So says Sister Sara, one of the main characters of Sultana’s Dream, Rokeya Sakhawat Hossain’s story about a feminist utopia, where men are banished and women reign supreme. Ladyland’s man-less world is one of light and beauty and laughter, without violence and without war; the rule of femininity is an end to fear. As the women of Ladyland say, “Men, we find, are of rather low morals, and so we do not like dealing with them.”
Rokeya Sakhawat Hossain wrote the story in 1905, on an afternoon when her husband, a magistrate, was out for inspections of his territory. When he returned from his duties, he asked her how she had spent her time, and she handed him the story, written in English. The luck of having an educated husband who chose to respect rather than repress her penned rebellion blessed her. Sultana’s Dream was published in the Madras-based English Periodical The Indian Ladies Journal that same year.
With its publication, the silence of seclusion was broken by one who had lived its realities. In one short story, Rokeya rendered real the possibility of women being in charge, a reversal unimaginable in a reality steeped in male dominance. Her flight into fantasy was a revelatory one; in the details of a man-free world, the illogic of an existing women-free one was laid bare. Similarly shredded were the myths of superiority that sustained the seclusion of women: “Men have bigger brains,” the unbelieving visitor to Ladyland interjects to her guide. “An elephant also has a bigger and heavier brain,” is the response. “A lion is stronger than a man,” and yet neither dominates the human race. Bit by bit the lies and lassitudes of male superiority are taken to task, unraveled and handed back as formless, meaningless myths.
The messages in Sultana’s Dream are not meant for men alone. The men of Ladyland, used to their seclusion and sidelining, have become used to their own subjugation, uninterested in rebellion, obsessed with the cleanliness of their kitchens and the petty details of their invisible lives. In the condescension she heaps on them in Sultana’s Dream, Rokeya Sakhawat Hossain is careful to underscore how the toleration of suffering enables its persistence. The women who bear it in silence allow the perpetuation of oppression and are complicit in its persistence.
In 1880, when Rokeya Sakhawat Hossain was born, few records were kept of female births. If those that have survived are indeed correct, then this past December 9, 2013, would have been her 133rd birthday. Since then, several countries have been created and then created again to corral the Muslims of the subcontinent into nationhood. Yet, all the currents and courses of political upheaval of more than a century have not been able to erase the core realities that propagated her rebellion. Countless daughters-in-law chafe against long afternoons spent tolerating the demands and dominations of their in-laws, while husbands, the magnetic centers that justify their existence, are away at work doing important things. The mechanics of seclusion, while altered, still dictate a relegation of vast numbers of women, many of them now educated, to the quibbles of kitchens and the dribbles of babies. There, their brains ferment and fester, to fit the moulds of expectations and constraints. Science, which is the pivot on which Rokeya Sakhawat Hussain imagined a reversal of patriarchy, has been unable to save them; the engineers and doctors and architects and nurses are all too weak to destroy the dictates of domesticity.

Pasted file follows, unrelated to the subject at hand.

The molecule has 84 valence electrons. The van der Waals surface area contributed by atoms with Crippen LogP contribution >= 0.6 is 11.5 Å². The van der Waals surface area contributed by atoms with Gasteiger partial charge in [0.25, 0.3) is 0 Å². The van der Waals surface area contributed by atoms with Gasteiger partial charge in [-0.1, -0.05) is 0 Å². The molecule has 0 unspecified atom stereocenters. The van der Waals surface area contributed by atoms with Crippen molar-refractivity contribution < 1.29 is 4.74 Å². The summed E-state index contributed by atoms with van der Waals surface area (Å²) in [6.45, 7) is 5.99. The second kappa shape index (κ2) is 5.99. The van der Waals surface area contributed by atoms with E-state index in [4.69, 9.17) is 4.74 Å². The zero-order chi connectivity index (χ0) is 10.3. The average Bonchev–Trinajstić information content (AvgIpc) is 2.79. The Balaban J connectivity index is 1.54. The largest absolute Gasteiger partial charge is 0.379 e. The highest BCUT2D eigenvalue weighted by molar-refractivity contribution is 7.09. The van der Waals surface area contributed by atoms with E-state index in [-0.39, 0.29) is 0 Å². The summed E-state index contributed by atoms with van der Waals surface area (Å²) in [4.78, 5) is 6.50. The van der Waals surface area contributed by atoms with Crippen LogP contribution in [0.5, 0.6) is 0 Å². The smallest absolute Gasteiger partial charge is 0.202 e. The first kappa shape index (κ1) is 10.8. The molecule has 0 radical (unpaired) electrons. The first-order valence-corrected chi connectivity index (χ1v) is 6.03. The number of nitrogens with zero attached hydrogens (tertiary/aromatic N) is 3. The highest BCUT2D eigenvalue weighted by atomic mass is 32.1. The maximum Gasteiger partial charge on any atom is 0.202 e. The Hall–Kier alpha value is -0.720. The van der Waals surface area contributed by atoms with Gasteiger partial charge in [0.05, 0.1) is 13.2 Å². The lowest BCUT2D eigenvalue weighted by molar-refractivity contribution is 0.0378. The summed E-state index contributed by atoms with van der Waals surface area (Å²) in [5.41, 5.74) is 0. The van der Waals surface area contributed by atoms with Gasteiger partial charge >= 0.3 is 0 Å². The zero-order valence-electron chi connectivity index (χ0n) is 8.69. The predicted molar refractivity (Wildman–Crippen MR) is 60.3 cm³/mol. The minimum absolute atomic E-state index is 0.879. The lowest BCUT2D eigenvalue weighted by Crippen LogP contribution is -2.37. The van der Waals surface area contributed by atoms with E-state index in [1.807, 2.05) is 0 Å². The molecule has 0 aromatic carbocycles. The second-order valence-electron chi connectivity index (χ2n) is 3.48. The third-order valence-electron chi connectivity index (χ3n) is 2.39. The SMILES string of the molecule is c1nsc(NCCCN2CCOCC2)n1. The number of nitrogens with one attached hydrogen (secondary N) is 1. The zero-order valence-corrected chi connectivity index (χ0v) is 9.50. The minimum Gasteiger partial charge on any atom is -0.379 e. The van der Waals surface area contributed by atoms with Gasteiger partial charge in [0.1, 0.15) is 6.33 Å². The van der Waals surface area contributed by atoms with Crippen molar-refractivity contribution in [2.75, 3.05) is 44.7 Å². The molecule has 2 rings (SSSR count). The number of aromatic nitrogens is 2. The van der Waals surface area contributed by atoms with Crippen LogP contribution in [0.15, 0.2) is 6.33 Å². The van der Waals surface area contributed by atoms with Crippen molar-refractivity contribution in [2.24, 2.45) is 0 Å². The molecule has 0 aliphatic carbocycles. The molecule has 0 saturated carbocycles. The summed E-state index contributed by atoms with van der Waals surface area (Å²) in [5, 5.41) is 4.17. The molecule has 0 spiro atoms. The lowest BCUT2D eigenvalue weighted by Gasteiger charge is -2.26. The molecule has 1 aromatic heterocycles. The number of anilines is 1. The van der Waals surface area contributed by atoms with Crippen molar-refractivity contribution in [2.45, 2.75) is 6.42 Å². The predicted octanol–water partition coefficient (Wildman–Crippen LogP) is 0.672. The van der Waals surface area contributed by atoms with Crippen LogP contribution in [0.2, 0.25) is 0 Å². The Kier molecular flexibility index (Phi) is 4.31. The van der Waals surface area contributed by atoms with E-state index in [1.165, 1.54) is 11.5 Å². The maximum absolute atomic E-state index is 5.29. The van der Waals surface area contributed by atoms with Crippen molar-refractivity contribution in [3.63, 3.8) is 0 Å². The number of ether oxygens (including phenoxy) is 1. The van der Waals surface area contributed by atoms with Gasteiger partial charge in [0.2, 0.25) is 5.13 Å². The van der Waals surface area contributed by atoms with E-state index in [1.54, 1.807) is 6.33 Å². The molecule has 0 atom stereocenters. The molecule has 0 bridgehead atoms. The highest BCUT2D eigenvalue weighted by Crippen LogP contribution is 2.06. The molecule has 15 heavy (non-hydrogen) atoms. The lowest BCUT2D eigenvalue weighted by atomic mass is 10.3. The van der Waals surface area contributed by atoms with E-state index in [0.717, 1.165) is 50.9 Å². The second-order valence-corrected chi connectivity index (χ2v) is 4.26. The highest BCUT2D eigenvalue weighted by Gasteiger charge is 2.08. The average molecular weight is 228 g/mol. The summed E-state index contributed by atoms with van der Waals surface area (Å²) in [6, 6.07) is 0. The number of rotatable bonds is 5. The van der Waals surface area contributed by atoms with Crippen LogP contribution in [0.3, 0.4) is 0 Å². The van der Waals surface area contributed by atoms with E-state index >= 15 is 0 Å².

Rokeya Sakhawat Hossain died before the British left India, before Pakistan and before Bangladesh. An essayist, she wrote only the one story in English; the remainder of her writing was in Bangla, deigned for Muslim women. She sought not literary notoriety but social reform, and so she wrote to her own, to the reading women who were too afraid to speak or too tired or too lazy or who thought speaking out was futile or fruitless. She wrote to the women who believed that patriarchy was custom and tradition and often even religion, who thought that the way things had been was an argument for the way they must forever be. They would be proven wrong. Things did change, the British did leave, and not one but two countries were created. Then another one of them broke into a further two, as equations of faith and nationhood proved less than equal.
It was perhaps in the rancorous tumult of the breaking and making of nations that Rokeya Sakhawat Hossain’s word and vision was lost, at least to the bit of divided Empire that is now Pakistan. While the University of Dhaka boasts a Rokeya Hall and statues of her are said to dot the campus, no such commemorations or remembrances exist on this end of the Muslim subcontinent.
In this sense, the fact that she was Muslim seems unable to have saved her legacy; the burdens of having been Bengali and feminist, arriving fast and first, foist a deliberate forgetfulness. Rokeya Sakhawat Hossain had premonitions of this pettiness, for in entrusting affairs to men, she cautioned, women embrace in every respect a lesser world — less moral, less peaceful, and less beautiful than the one that would exist otherwise, that can be glimpsed for just a moment in Sultana’s Dream.
“Sultana’s Dream: A Feminist Utopia and Selections from the Secluded Ones” by Rokeya Sakhawat Hossain; Edited and Translated by Roushan Jahan. Afterword by Hanna Papanek.